Steve’s Slant

Lent is always, at least in part, a journey of reflection and discovery.  But this year that has been especially true for us here at the Warren Wilson Presbyterian Church.  Recent changes in federal policy (some of them proposed, some of them already in effect), regarding our Muslim and immigrant friends and neighbors have concerned many of us.  So, in Sunday school, in worship and in shared conversations, we have been exploring together over the last several weeks how we might respond, as a congregation to these changes.

Specifically, we’ve considered together the question of whether to become a Sanctuary Congregation.  This process culminated last month when our Session voted to become what’s called a “Sanctuary Supporting Congregation.”  As this was a consequential decision (one I personally support), I’m going to devote the balance of this column to addressing what this decision does and does not mean for us.

First, this vote does not mean that we all agree on the specifics of how to fix the immigration system here in the United States.  As we learned in much more detail when Marisol Jimenez made her presentation on this topic after worship here on March 19th, immigration is an extremely complex issue, with a long history and many different aspects — economic, political, social and cultural, to name just the most prominent ones.  We are certainly not all going to agree on how best to address it as a country.

But that does not mean we can’t find common ground for addressing the issue as a congregation.  I believe this vote signals that as a community of faith, we are united in our desire to obey Christ’s command to love our neighbors.  This command does not come with conditions or qualifications, or with a set of procedures we’re meant to follow before we take any specific actions.  We are not instructed first to determine where our neighbor is from, or to check their residency documents before we show them care and compassion.  We are only expected to love them.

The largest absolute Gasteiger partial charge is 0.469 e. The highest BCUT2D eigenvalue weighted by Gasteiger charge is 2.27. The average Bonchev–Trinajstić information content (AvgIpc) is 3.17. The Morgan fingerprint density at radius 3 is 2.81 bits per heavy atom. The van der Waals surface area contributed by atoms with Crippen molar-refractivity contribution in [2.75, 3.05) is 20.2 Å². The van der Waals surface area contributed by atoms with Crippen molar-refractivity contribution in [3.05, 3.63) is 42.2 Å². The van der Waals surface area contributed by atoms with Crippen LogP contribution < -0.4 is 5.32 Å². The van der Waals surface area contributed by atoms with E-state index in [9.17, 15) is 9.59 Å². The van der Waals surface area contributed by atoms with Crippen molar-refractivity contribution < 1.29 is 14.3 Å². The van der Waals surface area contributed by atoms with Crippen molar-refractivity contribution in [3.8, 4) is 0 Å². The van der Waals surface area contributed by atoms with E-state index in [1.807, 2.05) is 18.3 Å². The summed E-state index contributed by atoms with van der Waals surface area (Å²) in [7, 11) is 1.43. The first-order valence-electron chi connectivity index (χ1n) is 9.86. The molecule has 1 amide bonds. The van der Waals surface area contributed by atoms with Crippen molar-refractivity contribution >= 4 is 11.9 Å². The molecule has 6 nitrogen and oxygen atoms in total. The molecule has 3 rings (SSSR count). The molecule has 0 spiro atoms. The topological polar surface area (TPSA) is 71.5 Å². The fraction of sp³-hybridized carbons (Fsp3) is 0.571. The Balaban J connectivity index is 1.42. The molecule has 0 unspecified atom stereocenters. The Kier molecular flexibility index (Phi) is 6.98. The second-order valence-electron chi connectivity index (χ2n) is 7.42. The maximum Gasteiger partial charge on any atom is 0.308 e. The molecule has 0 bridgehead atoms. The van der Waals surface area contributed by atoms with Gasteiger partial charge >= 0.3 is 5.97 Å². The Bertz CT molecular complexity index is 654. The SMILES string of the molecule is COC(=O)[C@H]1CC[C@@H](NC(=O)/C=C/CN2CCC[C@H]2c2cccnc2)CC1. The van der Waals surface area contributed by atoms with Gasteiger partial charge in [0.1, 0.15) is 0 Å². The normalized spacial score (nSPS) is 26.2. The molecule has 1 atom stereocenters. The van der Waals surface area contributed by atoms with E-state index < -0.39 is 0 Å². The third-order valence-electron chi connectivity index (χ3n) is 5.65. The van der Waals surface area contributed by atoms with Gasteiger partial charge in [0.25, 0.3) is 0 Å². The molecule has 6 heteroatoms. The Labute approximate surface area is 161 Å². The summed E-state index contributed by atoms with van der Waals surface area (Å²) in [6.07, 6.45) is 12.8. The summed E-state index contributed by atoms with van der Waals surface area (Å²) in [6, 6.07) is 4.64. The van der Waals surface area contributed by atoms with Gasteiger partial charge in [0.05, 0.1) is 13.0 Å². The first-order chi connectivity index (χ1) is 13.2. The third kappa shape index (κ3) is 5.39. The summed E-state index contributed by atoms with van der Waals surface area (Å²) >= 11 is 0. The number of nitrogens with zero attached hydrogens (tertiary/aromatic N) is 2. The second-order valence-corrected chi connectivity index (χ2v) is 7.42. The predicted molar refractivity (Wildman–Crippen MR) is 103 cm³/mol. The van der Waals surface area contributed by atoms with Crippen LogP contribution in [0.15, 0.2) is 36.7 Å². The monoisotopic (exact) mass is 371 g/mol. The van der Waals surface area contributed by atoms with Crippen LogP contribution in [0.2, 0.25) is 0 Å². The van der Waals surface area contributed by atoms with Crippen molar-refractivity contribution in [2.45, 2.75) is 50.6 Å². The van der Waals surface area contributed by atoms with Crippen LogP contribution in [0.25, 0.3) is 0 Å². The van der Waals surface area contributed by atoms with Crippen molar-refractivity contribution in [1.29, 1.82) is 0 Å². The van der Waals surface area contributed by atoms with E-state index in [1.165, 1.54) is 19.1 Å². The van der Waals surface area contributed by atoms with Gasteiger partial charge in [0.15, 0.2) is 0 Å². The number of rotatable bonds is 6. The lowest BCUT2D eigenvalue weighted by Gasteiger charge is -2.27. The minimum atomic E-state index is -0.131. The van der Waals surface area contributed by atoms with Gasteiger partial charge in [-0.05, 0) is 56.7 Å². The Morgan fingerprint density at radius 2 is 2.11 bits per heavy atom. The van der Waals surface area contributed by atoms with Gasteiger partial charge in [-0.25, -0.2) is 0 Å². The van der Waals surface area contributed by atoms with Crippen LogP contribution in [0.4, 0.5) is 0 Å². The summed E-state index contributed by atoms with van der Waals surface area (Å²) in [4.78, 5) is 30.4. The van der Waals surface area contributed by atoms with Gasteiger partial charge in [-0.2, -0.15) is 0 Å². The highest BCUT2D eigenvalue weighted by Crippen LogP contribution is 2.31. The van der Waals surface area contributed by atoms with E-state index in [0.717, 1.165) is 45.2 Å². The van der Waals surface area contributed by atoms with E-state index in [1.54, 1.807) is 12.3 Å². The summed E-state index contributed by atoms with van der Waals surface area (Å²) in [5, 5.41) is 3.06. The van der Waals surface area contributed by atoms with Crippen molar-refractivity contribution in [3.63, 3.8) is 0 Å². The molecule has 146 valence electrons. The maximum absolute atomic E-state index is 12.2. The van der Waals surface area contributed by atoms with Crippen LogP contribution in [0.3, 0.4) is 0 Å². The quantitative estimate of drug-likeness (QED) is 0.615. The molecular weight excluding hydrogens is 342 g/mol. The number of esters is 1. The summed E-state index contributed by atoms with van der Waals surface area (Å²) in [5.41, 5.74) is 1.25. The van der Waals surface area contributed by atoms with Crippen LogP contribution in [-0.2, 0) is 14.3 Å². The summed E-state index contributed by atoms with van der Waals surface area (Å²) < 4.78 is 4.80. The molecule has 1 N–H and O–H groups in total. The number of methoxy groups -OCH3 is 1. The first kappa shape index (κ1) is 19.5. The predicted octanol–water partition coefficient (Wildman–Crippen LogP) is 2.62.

And so, taking this vote, with what Session felt was the strong support of the congregation, is our way of declaring our intention to do just that.

But first a couple more words about what this vote to be a Sanctuary Supporting Congregation does not mean.  It does not mean that undocumented immigrants will be seeking shelter and taking refuge in our sanctuary in order to avoid detention and deportation.  The Chapel belongs to the college, not to us.  And so we do not have the right or authority to unilaterally decide to make the sanctuary available to immigrants seeking shelter.

Finally, this decision does not commit us to any specific actions at the present time.  This is mostly because (at least to my knowledge) no local churches are currently providing sanctuary, so our support is not yet needed.

What, then, does this vote do?  Mostly, it puts us on alert and lays the ground work for a rapid response.  If immigration enforcement actions do begin to take place here, and if Sanctuary Churches are pressed into this role of providing safe space for residents whose status in the United States is in jeopardy, we are ready to act.  We can immediately engage in conversations with those congregations — and, more importantly, with the residents they are sheltering — about how we can support them.

What might this look like?  These individuals or families may request help with getting their kids to and from school.  Or with shopping for groceries.  They may need legal counsel, and they may also need help paying for it.  Or they may request — or the host church may request — support or assistance that we can’t yet foresee or anticipate.

What we do know, is that we are ready to put our love and support into action, should that be necessary.  Speaking as a concerned citizen and as your pastor, that makes me both grateful and proud.